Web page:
If the SEC were to put titles on its complaints, the above may be fitting for the complaint released (see here) earlier this week against Bobby Benton (the former Vice President, Western Hemisphere Operations for Pride International, Inc.).
In its complaint (see here), the SEC alleges that “Benton was responsible for, among other things, ensuring that Pride conducted its Western Hemisphere operations in compliance with the FCPA, that adequate controls were in place to prevent illegal payments, and that the company’s books and records were accurate.”
Despite this position, the SEC alleges that: (i) “Benton authorized the payment of $10,000 to a third party, believing that all or a portion of the funds would be given by the third party to a Mexican customs official in return for favorable treatment by the official regarding certain customs deficiencies identified during a customs inspection of a Pride supply boat; (ii) “Benton learned that a customs agent engaged by Pride’s Mexican subsidiaries paid approximately $15,000 to a Mexican customs official to ensure that the export of a rig would not be delayed due to customs violations; and (iii) Benton concealed the bribe payments made by the manager of the Venezuelan branch of a French subsidiary of Pride from Pride’s internal and external auditors by “redact[ing] references to the Venezuelan payments in an action plan responding to an internal audit report.”
The SEC further alleges that “[d]espite his knowledge, and in one instance authorization, of the Venezuelan and Mexican bribes, Benton signed two false certifications in connection with audits and reviews of Pride’s financial statements denying any knowledge of bribery.” The financial results of the Mexican and Venezuelan entities were consolidated with Pride’s for purposes of financial reporting.
The “foreign officials” involved are Mexican customs officials / customs agents and an official of Petroleos de Venezuela S.A. (PDVSA), the Venezuelan state-owned oil company.
Based on the above conduct, the SEC charged Benton with violating the FCPA’s antibribery provisions, aiding and abetting FCPA violations, and aiding and abetting violations of the FCPA’s books and records and internal control provisions.
Most SEC FCPA enforcement actions (whether against a company or an individual) are settled on the same day the civil complaint is filed. Not so in this case and the SEC complaint notes that Benton asserted his 5th amendment privilege against self-incrimination when subpoenaed to testify by the SEC. Will the SEC actually be put to its burden of proof in an FCPA case?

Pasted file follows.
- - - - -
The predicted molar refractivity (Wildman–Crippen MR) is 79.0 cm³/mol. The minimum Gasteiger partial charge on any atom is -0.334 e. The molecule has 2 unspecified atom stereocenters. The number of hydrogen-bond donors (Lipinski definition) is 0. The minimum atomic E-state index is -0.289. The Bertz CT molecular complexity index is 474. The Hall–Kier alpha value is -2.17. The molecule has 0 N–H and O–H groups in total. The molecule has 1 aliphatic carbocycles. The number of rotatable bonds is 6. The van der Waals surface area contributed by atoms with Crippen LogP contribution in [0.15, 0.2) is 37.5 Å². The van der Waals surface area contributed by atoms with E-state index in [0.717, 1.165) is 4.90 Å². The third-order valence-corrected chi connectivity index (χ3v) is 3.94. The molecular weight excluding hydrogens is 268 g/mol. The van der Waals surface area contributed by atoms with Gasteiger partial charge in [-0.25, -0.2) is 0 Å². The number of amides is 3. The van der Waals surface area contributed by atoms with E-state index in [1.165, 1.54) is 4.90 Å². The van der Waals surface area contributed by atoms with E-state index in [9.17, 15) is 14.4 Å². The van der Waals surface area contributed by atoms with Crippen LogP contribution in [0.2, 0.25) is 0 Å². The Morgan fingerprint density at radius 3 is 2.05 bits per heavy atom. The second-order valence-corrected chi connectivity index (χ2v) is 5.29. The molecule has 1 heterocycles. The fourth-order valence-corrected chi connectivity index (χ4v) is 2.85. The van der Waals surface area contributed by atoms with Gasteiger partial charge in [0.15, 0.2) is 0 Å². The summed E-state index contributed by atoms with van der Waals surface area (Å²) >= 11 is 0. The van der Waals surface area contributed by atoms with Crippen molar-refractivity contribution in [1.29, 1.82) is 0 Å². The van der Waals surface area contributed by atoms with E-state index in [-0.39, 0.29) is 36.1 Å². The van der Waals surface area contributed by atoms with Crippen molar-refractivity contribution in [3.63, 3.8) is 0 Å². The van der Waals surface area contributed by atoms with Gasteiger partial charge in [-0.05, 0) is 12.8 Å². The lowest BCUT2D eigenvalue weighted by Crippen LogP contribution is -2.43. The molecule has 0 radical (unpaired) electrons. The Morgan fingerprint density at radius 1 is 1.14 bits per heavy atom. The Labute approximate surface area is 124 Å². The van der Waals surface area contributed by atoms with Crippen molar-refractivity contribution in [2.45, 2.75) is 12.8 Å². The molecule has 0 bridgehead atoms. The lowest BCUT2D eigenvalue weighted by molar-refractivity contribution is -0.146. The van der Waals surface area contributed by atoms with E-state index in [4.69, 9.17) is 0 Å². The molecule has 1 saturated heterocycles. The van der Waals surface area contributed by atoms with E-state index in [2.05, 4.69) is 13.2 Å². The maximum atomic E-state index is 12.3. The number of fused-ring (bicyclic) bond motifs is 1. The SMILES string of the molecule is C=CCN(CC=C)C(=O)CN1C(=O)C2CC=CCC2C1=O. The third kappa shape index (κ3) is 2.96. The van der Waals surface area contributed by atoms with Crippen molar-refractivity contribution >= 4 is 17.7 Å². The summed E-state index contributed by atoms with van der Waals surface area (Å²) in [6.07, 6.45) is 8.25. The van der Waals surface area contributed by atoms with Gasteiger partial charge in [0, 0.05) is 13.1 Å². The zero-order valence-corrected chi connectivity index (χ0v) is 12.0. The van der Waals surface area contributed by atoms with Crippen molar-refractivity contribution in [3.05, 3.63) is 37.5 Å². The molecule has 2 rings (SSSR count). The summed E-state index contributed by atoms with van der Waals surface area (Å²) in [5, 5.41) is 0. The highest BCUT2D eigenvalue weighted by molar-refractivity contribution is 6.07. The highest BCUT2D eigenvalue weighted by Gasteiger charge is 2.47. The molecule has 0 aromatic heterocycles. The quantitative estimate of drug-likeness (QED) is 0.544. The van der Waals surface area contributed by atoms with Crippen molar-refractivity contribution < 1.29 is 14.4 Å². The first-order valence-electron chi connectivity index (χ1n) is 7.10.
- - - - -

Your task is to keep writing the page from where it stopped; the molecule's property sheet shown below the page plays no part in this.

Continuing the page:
Pride International’s most recent disclosure on this issue is in its 10-Q filed on November 2, 2009 (see here – pgs. 17-18). As noted in the disclosure, what began as an inquiry into Latin America operations has spawned into a substantial worldwide review of the company’s operations.
The Benton complaint mentions Petroleos de Venezuela S.A. (PDVSA), the Venezuelan state-owned oil company.
The DOJ/SEC’s interpretation of the “foreign official” element of an FCPA anti-bribery violation is well known by now – all employees of state-owned or state-controlled entities (SOEs), such as PDVSA, are “foreign officials” regardless of title or position.
Further, all employees of SOE wholly-owned subsidiaries are considered “foreign officials” under this interpretation. In fact, a business entity does not even need to be majority owned by a SOE for its employees to be considered “foreign officials” by DOJ/SEC (see the KBR/Halliburton enforcement action (see here paras 13-14) where officers and employees of Nigeria LNG Limited (NLNG) are deemed “foreign officials” despite the fact that NLNG is owned 51% by a consortium of private multinational oil companies (see here).
Applying DOJ/SEC’s untested and unchallenged interpretation to PDVSA can, well, let’s just say it can lead to some rather weird results.
One of PDVSA’s wholly-owned subsidiaries is Citgo Petroleum Corporation (“CITGO”) (see here).
Thus, under DOJ/SEC’s view, all CITGO employees are “foreign officials” under the FCPA regardless of title or position.
This despite the fact that CITGO is a Delaware corporation based in Houston.
In other words, CITGO is both subject to the FCPA and all of its employees (under the DOJ/SEC interpretation) are “foreign officials.” How’s that for a little mental gymnastics.
At the very least, this gives readers something to think about the next time they attend a ball game at Fenway Park (see here).